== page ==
Remember jumping rope and playing hop scotch as a kid? Well, it’s time to think about those activities again, because hopping and jumping are great bone builders. Studies show the bone benefits of these simple forms of exercise. Ten to 15 minutes of heel drops, hopping, or jumping three days a week helps to increase bone density and strength.
Depending on your current fitness level, you may feel comfortable starting with heel drops and working up to hopping or full-fledged power jumping.
For those who might have experienced fractures, have issues with their knees or muscles, or who may be more fragile for one reason or another, a good modification of hopping is the heel drop. Lift up on your toes and then drop, striking the heel to the ground. It can be a gentle drop or a strong one, depending on the vigor you apply.
This can be done two-legged or one-legged (the latter delivers much more impact). Hop up as much as you are comfortable, and then land on the ball of your foot with your knees slightly bent. Hopping has a milder impact than jumping, so it’s a great way to begin. You might do a few hops and rest a bit, then do more.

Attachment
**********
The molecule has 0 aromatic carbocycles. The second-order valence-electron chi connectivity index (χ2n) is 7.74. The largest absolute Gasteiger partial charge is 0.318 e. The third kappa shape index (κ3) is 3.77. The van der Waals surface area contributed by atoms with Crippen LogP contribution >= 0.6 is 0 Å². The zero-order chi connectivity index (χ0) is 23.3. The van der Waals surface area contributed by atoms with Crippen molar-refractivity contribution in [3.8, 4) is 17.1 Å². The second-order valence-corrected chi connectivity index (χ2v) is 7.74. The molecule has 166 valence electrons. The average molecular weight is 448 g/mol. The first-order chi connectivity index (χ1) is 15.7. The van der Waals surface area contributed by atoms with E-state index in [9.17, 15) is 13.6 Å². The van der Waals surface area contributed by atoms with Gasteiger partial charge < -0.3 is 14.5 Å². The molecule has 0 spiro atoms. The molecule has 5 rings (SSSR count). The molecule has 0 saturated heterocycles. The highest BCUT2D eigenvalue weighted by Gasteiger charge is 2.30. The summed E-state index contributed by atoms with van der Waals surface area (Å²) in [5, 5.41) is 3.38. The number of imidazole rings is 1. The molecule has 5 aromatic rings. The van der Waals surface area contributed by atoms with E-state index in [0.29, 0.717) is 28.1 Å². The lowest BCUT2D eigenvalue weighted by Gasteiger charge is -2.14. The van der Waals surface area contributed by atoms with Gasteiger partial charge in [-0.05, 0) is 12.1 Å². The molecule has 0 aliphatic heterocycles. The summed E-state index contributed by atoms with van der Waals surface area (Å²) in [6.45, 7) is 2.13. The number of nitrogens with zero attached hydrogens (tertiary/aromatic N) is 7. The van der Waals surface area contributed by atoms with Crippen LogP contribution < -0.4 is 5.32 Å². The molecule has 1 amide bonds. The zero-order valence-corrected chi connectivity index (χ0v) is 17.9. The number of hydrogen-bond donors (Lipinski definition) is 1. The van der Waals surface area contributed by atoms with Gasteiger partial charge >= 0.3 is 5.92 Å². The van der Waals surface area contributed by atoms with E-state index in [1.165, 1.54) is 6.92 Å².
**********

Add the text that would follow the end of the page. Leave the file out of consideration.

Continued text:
Jumping can provide high or moderate bone-building impact depending on how high you jump. Power jumping is a higher impact activity that involves jumping up as high as you can. The motion upward is greater if you swing your arms up above your head (much like the arm motion in Jumping Jack exercises). Like Jumping Jacks, you can land with your feet apart, or you can land with your feet together. Smaller jumps less powerful jumps are more comfortable for the less athletic, yet these also stimulate bone.
Some general guidelines for getting started:
- Exercise in a safe area. Avoid slippery surfaces or clutter, and always wear sneakers to protect your feet. Take a few minutes to warm up. You might do some calisthenics, brisk walking, jogging in place, yoga, work with weights, or the like.
- While we aim to work up to 100 repetitions a day, start with just as many as are comfortable for you. Breaking your sessions into two parts and working up to 50 repetitions at a time is probably more effective than one single hopping bout.
- Hopping and jumping, although simple exercises, are high-impact exercises that those with severe osteoporosis, a history of fracture, balance problems, or back, knee or ankle problems should do under guidance of their health practitioner or physical therapist.
- If you have any concerns about whether hopping is something you should do given your health status, please consult your healthcare provider before you start.
For more tips on strengthening your bones through movement, read my article on exercise and bone health.